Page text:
Above recent self-portrait
So painting has been playing in my head, yet frustratingly I've had no time to be in the studio!! Yes school has begun and with it lots of travel and the launch of our new MFA program in Emergent Media. So wonderful this new group of Champlain students! Below is my NYC observation from two weeks ago, tied perfectly to the questions we've been examining in the MFA course I'm teaching "The Emergent Landscape" on the nature of media, art, and technologies. Books are becoming antiques. I saw a similarly themed shop window this week in CA; book jackets torn off the books.
Besides the ability to find cultural commonalities, travel has another benefit for the artist and that is the ability to see outstanding art. Whenever I travel, if there is time, I visit whatever museum is in the city I've traveled to. Two weeks ago I was in NYC and I had a whole afternoon and early evening before my flight!
(Below the corner next to my hotel by the UN.)
I chose MOMA and there I spent over 6 hours! I ended the day "walking with Monet". I was enthralled. So luscious and intoxicating is his paint, so expressive of the place and moment it describes, yet universal in expressing the nature of water, plant, reflection, light...
Of course the subject of water and reflectivity and lilies I've recently been photographing and painting and there in MOMA painted by its master! I felt why should I even attempt to paint anymore?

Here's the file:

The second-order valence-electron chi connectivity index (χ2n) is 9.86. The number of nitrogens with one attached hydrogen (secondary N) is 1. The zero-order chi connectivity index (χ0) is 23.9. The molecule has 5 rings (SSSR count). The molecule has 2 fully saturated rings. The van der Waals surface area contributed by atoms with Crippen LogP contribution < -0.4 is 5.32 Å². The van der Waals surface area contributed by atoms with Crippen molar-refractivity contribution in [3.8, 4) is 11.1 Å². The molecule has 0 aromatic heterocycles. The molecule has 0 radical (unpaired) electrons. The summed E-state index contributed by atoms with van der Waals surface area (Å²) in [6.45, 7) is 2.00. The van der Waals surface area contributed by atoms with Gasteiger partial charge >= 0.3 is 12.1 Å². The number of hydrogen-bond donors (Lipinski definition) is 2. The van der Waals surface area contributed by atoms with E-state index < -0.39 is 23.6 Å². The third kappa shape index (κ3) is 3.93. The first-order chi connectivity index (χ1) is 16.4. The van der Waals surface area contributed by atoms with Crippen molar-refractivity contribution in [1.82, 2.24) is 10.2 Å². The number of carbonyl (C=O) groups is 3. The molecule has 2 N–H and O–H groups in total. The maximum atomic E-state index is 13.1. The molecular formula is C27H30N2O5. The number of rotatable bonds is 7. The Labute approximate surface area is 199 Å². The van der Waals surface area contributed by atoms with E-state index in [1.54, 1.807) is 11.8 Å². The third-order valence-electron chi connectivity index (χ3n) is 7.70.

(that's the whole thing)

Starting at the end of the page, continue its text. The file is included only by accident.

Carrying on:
To my rescue came my cell phone! With it I could take Monet home and examine his paint in a new way—in many ways far superior to the art books sold at MOMA. Printed reproductions can not come close to the phone's quality at representing the beauty of his paint. I held the phone at a certain level and photographed every step of the way. I walked with Monet and as I did so I felt as if I was walking by his pond and waterlilies.
Posted here are my results from walking one of his two paintings in MOMA—note is is about 16 feet long! Too bad a blog is vertical instead of horizontal—still gorgeous—then perhaps this is the modern day form. Regardless of how transmitted, painting from the Masters—unlike book jackets—seem ever new and revealing.